BOLDUAN: Yes. HENDERSON: Great economic numbers. Voters feel like he's -- they approve of how the economy is going, how he's handling the economy. But not doing so well on immigration. Like 39 percent approval rating in terms of how people see how he's handling immigration. But it's also true that Republicans very much think that's a big issue. If you're Donald Trump and you remember what those chants were when he was running, right? It was "build the wall." It wasn't, you know, "find me a job" or something more catchy about the economy.


BOLDUAN: "Find me a job" is not as catchy.

HENDERSON: Not as catchy. So he's going back to the tried-and-true issue issues that worked for him so well.

PRESTON: Donald Trump grew up in New York. And he grew up as somebody who read and was featured in the tabloids. He knows what people read. People wake up in the morning, they're in New York, they're grabbing the tabloids. They're looking at the sports page, the celebrity news, they're looking at something catchy. What Donald Trump is doing on the campaign trail, he's right, talking about the economy is like eating oatmeal. You know you have to eat it, it's good for you, it fills you up, it's going to help you in the long run, but you want to open up the "New York Post" and eat a Pop Tart.


And that's what he's doing. And he's successful.

BOLDUAN: In some parts of the country, Pop Tarts are part of the breakfast food groups.

PRESTON: Oh, I eat them all the time. I fully endorse it.


[11:10:01] LOCKHART: I'm not sure the economy works as well for Republicans right now as they say.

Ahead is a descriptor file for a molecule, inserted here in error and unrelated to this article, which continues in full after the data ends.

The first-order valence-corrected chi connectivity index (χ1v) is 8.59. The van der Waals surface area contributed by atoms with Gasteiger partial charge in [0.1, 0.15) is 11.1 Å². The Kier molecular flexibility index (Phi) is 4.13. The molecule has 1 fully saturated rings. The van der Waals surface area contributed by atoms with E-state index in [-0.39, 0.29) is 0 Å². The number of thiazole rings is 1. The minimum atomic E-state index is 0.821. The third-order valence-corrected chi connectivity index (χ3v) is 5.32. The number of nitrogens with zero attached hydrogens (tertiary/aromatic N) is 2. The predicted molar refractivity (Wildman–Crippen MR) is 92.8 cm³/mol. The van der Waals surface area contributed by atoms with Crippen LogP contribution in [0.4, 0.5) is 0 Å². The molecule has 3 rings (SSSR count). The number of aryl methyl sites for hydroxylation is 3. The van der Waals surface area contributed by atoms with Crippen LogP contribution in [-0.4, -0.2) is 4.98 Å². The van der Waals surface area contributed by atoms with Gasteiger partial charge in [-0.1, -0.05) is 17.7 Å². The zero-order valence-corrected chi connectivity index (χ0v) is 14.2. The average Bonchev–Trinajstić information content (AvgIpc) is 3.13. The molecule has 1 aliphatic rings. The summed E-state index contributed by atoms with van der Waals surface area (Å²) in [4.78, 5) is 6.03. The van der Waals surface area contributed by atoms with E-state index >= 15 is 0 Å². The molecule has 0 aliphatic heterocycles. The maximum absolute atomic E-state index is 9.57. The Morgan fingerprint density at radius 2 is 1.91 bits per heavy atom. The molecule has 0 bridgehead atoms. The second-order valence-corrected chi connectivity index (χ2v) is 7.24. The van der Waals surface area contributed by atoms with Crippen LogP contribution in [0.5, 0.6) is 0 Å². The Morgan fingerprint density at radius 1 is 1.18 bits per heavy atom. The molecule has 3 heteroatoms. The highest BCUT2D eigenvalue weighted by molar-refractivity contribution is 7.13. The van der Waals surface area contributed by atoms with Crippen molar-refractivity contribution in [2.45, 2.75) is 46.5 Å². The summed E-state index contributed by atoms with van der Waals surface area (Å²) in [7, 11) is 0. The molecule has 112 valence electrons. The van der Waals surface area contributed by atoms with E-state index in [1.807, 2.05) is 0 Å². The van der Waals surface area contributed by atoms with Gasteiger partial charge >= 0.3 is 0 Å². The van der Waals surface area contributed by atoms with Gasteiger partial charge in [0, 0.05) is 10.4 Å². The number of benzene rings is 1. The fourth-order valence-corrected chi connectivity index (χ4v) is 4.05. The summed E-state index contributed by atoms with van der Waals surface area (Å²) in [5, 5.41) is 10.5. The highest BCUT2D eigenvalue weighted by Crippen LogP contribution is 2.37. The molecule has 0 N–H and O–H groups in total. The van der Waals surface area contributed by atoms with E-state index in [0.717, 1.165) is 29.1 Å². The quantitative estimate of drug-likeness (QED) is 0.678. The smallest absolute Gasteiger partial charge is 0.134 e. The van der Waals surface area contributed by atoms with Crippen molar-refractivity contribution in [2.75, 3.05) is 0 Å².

LOCKHART: First off, one of the reasons why, he talked about a middle-class tax cut, it was an admission that the first tax cut was weighted towards corporations and people in the middle were --


BOLDUAN: I think Marc Short would agree.



BOLDUAN: Maybe not floating a tax cut.



LOCKHART: But people in the middle. But if you look at this, I mean, the group the Third Way put out a really interesting study last week that shows about 70 percent of Americans are still feeling moderate to severe economic insecurity. And I think that combination, plus I think you could probably -- and Marc will know better than I do -- you could put a lot of polling in front of Donald Trump and he'll say, it's really interesting, let me show you what my gut says. What Trump's gut says is I want to go out and create this massive fearmongering story. But I think the economy, you wouldn't have Democrats looking to regain the House the way I think they are if people felt like the economy was going really well for them.

SHORT: I think his gut has been pretty good, but I think also because he's talking about immigration, frankly, the mainstream media is saying why aren't you talking about the economy. If he was talking about the economy, they wouldn't give him the same credit they're giving him right now because he's talking about immigration. So in a way, he's getting both out of it right now.

BOLDUAN: That's so counterintuitive. Backwards, I don't even know.

Marc Short, got to love you.

Thanks, guys. I really appreciate it. I really appreciate it.

We'll see how it all shakes out tomorrow, together.

Tune in to CNN for our special live coverage of election night in America. Starts at 5:00 eastern.

Coming up for us, the battle for control of Washington is also turning out to be a battle of the sexes. What does it mean for the balance of power in Congress and what does it mean for the country far beyond that? Details ahead.